Universiteit van Amsterdam

Events

Institute for Logic, Language and Computation

News and Events: Upcoming Events

These pages provide information about recent developments at or relevant to the ILLC. Please let us know if you have material that you would like to be added to the news pages, by using the online submission form. For minor updates to existing entries you can also email the news administrators directly. English submissions strongly preferred.

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Headlines Upcoming Events

Upcoming Events

  • 28 May 2020, Logic and Interactive Rationality (LIRa), Chenwei Shi

    Speaker: Chenwei Shi (Department of Philosophy, Tsinghua University, Beijing)
    Title: Logic of Convex Order (Joint work with Yang Sun)
    Date: Thursday 28 May 2020
    Location: Online
  • (New) 3 June 2020, Algebra|Coalgebra Seminar, Matias Menni

    Speaker: Matias Menni (Conicet and Universidad Nacional de La Plata)
    Title: Separable MV-algebras (Joint work with V. Marra)
    Date & Time: Wednesday 3 June 2020, 16:00-17:00
    Location: Online
    For more information, see https://events.illc.uva.nl/alg-coalg or contact Jan Rooduijn at .
  • (New) 10 June 2020, Algebra|Coalgebra Seminar, Luca Carai

    Speaker: Luca Carai (New Mexico State University)
    Date & Time: Wednesday 10 June 2020, 16:00-17:00
    Location: Online
    For more information, see https://events.illc.uva.nl/alg-coalg or contact Jan Rooduijn at .
  • 11 June 2020, Logic and Interactive Rationality (LIRa), Tobias Blanke

    Speaker: Tobias Blanke
    Title: Where are the humanities in AI research? – a research agenda
    Date: Thursday 11 June 2020
    Location: Online
  • 18 June 2020, Logic and Interactive Rationality (LIRa), Jörg Endrullis

    Speaker: Jörg Endrullis
    Date & Time: Thursday 18 June 2020, 16:30-18:00
    Location: Online
  • 32nd European Summer School in Logic, Language and Information (ESSLLI 2020) cancelled/postponed

    Location: Utrecht, The Netherlands
    Deadline: Saturday 1 June 2019

    Under the auspices of FoLLI the European Summer School in Logic, Language, and Information (ESSLLI) is organized every year in a different European country. It takes place over two weeks in the European Summer, hosts approximately 50 different courses at both the introductory and advanced levels, attracting around 400 participants each year from all the world.

    The main focus of the program of the summer schools is the interface between linguistics, logic and computation, with special emphasis in human linguistic and cognitive ability. Courses, both introductory and advanced, cover a wide variety of topics within the combined areas of interest: Logic and Computation, Computation and Language, and Language and Logic. Workshops are also organized, providing opportunities for in-depth discussion of issues at the forefront of research, as well as a series of invited lectures.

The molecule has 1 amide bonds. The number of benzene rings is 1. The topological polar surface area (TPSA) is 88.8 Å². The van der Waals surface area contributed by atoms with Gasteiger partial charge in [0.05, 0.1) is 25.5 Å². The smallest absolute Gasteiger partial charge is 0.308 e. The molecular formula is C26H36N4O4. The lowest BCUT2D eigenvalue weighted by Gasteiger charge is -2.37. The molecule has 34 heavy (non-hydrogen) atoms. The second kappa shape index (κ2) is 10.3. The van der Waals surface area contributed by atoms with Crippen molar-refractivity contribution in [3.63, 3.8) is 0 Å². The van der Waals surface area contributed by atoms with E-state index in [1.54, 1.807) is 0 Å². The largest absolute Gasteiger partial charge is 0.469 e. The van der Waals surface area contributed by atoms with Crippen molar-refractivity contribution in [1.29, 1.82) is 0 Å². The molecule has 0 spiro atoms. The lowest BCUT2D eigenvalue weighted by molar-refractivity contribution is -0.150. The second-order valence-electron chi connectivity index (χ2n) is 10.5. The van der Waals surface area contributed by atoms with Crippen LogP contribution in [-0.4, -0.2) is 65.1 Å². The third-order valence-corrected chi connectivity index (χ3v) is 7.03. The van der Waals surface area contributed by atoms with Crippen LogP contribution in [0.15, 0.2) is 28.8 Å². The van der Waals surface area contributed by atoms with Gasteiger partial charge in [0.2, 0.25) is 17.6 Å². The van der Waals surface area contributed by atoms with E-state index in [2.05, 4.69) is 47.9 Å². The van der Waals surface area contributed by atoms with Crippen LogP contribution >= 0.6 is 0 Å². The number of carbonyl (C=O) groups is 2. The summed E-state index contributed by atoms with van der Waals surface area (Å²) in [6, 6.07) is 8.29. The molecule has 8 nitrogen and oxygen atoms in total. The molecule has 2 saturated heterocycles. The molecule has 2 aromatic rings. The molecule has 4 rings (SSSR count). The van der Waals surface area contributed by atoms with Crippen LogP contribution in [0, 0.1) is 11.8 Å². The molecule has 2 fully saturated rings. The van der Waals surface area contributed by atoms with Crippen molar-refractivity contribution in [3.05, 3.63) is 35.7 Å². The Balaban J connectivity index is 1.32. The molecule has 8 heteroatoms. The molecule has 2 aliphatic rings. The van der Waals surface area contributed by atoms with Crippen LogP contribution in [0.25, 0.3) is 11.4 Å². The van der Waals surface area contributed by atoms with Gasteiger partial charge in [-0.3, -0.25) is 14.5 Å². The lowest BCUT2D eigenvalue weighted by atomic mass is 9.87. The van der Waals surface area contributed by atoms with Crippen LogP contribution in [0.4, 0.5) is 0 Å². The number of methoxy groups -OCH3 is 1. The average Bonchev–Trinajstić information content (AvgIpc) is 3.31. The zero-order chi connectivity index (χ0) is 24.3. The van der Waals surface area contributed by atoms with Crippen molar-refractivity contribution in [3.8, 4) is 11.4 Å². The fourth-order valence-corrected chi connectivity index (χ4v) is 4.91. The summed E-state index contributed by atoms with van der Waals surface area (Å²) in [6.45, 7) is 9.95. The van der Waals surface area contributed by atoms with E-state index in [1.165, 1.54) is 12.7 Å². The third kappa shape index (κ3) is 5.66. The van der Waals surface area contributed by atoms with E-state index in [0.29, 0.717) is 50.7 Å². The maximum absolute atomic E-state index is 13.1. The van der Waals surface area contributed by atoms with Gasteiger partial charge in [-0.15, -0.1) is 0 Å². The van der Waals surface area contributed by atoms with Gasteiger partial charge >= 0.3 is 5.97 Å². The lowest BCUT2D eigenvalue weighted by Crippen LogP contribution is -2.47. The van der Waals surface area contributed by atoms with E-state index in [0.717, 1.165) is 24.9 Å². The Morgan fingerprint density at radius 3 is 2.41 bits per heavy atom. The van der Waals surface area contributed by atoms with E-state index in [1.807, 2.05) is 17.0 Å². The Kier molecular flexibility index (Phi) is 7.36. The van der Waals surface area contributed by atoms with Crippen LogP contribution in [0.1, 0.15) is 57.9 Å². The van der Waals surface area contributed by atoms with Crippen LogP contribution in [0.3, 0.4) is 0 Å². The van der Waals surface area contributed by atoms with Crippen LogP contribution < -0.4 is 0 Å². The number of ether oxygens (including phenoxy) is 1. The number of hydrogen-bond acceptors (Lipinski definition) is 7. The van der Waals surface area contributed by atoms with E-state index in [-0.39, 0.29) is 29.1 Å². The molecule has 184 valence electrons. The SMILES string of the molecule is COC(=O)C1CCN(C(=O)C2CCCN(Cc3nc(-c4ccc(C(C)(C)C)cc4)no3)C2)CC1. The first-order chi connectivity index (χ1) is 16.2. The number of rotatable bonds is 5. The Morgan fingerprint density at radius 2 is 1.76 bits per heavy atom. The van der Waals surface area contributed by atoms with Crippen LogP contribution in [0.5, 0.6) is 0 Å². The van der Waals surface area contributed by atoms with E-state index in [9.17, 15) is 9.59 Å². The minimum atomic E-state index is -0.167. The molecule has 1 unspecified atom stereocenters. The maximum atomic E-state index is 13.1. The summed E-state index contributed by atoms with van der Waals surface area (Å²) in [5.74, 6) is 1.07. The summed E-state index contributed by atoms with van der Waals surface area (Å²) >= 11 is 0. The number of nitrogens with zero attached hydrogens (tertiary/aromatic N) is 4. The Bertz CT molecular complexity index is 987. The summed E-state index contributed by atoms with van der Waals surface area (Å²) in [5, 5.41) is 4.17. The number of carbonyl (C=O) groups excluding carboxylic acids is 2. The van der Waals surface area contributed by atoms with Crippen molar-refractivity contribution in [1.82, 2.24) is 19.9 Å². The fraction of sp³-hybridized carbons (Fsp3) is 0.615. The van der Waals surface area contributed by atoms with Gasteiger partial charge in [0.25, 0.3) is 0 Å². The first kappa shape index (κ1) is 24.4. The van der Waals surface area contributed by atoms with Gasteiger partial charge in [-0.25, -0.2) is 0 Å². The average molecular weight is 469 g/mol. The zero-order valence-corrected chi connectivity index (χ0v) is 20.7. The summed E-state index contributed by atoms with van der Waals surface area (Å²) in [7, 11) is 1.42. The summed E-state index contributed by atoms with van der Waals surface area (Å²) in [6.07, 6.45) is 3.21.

Unfortunately, the circumstances around the coronavirus (COVID-19) pandemic forced the organizers to postpone the 32nd edition of ESSLLI, planned for 2020 in Utrecht. Together with the organisers of the 33rd ESSLLI (planned for 2021 in Galway, Ireland), the organisers are investigating whether they can postpone the 32nd ESSLLI to 2021.

    For more information, see https://www.esslli.eu or contact .
  • 10 - 14 August 2020, Computational and Experimental Explanations in Semantics and Pragmatics

    Date: 10 - 14 August 2020
    Location: Utrecht
    Deadline: Saturday 15 February 2020

    The field of natural language semantics has undergone what some refer to as an ‘experimental turn’ and is arguably currently undergoing a ‘computational turn’. By expanding the toolbox available to the semanticist, these two turns have the effect of expanding the phenomena that can be explained and the varieties of semantic explanation that can be offered.

    For example, experimental methods can help distinguish between alternative explanations of semantic effects, e.g. whether to classify controversial phenomena as implicatures or presuppositions. Similarly, computational models of semantics can generate fine-grained and non-categorical predictions that can fruitfully be tested experimentally. And both kinds of methods can be used to ask questions about the emergence of semantic structures in language, including which factors influence their distribution and typology.

    Given this wider toolbox and purview, we aim to gather a workshop to showcase exciting new work that develops new semantic explanations using experimental and computational methods, as well as to invite broader reflection on the methodology of semantics now and in its future.